Wyss Scholars Program Supports Land Conservation in the American West

Three Yale students have been named 2020 Wyss Scholars, a program that supports graduate-level education for the next generation of leaders in western land conservation.
The Wyss Foundation, a charitable organization that supports land conservation in the American West, announced Katie Pofahl ’21 M.E.M., James Puerini ’21 M.F. and Quint Doan ’22 J.D./M.E.Sc. are amongst this year’s recipients. They will receive tuition, internships, and post-graduate support as part of the program.
Wyss Scholars are engaged in a variety of issues including land conservation and stewardship, environmental policy, field ecology, fire science and management, and forestry. They are working for nonprofit organizations like The Nature Conservancy and for governmental organizations like the U.S. Department of Agriculture, the U.S. Forest Service, and the National Park Service.

“We are incredibly grateful for the Wyss Foundation’s continued support of our students who work to protect the American West,” said Indy Burke, Carl W. Knobloch, Jr. Dean at the Yale School of Forestry & Environmental Studies (F&ES). “Their support will help launch these three emerging leaders into their careers, where they will be applying what they learned at F&ES to tackle the region’s complex conservation issues.”
Katie Pofahl
The American West has been a “classroom, church, and home” for Katie Pofahl for more than a decade, stoking her passion for land conservation. After earning her undergraduate degree from the University of Wisconsin in conservation and zoology, she began a career in conservation, becoming a leader in community engagement.
Most recently, Pofahl was the community outreach manager at the Elkhorn Slough Foundation, an accredited land trust in Central California. It was there, she says, her passion for protecting these beautiful landscapes through private land conservation “crystallized.” She had the opportunity to engage with established landowners and local farmworkers, developing innovative programs that engaged a broader community in conservation efforts. She also served for five years as an elected board member of the Monterey Peninsula Regional Park District.
Her “experiences show that private land conservation has the power to catalyze transformative change if we engage parts of the community that have been overlooked,” says Pofahl, who has continued to engage with conservation issues in the American West while at F&ES through the Ucross High Plains Stewardship Initiative.
James Puerini
James Puerini, a first-year Master of Forestry student at F&ES, grew up around Oregon’s rural timber country, where he began fighting wildland fires for the Confederated Tribes of Grand Ronde as a teenager to help pay for tuition at the University of Oregon. That experience, he explains, connected his “lifelong interest in the outdoors to land conservation and those directly impacted by land management policies in the American West.”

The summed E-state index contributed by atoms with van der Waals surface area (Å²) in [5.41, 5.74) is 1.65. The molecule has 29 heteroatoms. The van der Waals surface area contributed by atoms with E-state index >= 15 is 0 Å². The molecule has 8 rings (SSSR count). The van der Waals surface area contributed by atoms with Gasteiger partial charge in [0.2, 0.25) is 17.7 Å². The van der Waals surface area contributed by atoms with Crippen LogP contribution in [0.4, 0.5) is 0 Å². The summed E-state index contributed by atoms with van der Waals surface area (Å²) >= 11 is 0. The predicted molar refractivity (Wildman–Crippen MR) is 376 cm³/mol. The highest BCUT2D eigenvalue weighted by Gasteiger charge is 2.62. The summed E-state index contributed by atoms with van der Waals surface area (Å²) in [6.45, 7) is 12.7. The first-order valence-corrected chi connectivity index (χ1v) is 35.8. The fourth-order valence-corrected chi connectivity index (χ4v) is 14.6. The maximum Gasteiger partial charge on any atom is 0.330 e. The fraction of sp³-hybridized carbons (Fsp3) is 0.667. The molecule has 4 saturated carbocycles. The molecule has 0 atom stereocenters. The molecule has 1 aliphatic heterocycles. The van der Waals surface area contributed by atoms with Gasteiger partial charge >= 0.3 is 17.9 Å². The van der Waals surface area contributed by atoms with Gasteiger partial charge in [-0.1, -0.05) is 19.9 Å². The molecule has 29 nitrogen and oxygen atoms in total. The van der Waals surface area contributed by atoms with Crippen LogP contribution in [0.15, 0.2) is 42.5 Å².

Puerini took his expertise to Washington, D.C., where he served his home state as an administrative and policy staffer to two U.S. Members of Congress, helping craft laws that protected the same lands where he grew up. He then worked with The Nature Conservancy, where he developed new and innovative programs for conservation partnerships between the organization and small non-profits serving diverse communities.
Similar to Pofahl, Puerini sees a need for diverse voices in the fight to protect land.
“Our partners in the West taught me that those exposed disproportionately to environmental degradation require conservation leaders rooted in place and community,” he said. “Building coalitions across diverse groups showed me those closest to the land hold deep insights about what they need to thrive.”
quint doan
Quint Doan
Quint Doan is a second-year student at Yale Law School (YLS). A graduate of the University of Arizona, Doan has studied natural resources and desert ecology, assisting in research projects that studied rare and endangered species in the American West and the Rocky Mountains.
All of that work, Doan said, was empowered or influenced by environmental statutes — which he felt he “could not fully comprehend… without formal legal training.” While at YLS, he has pursued internships in the West, last summer working with the Department of Ecology at the Office of the Washington State Attorney General. He has worked on projects particularly focused on tribal law, water rights and emissions regulations.
Doan said he applied to YLS in part for the opportunity to pursue interdisciplinary studies with F&ES — an idea that will come to fruition in the fall, when he begins pursuing a dual degree as a member of the Class of 2022.
PUBLISHED: May 7, 2020
Note: Yale School of the Environment (YSE) was formerly known as the Yale School of Forestry & Environmental Studies (F&ES). News articles posted prior to July 1, 2020, refer to the School's name at that time.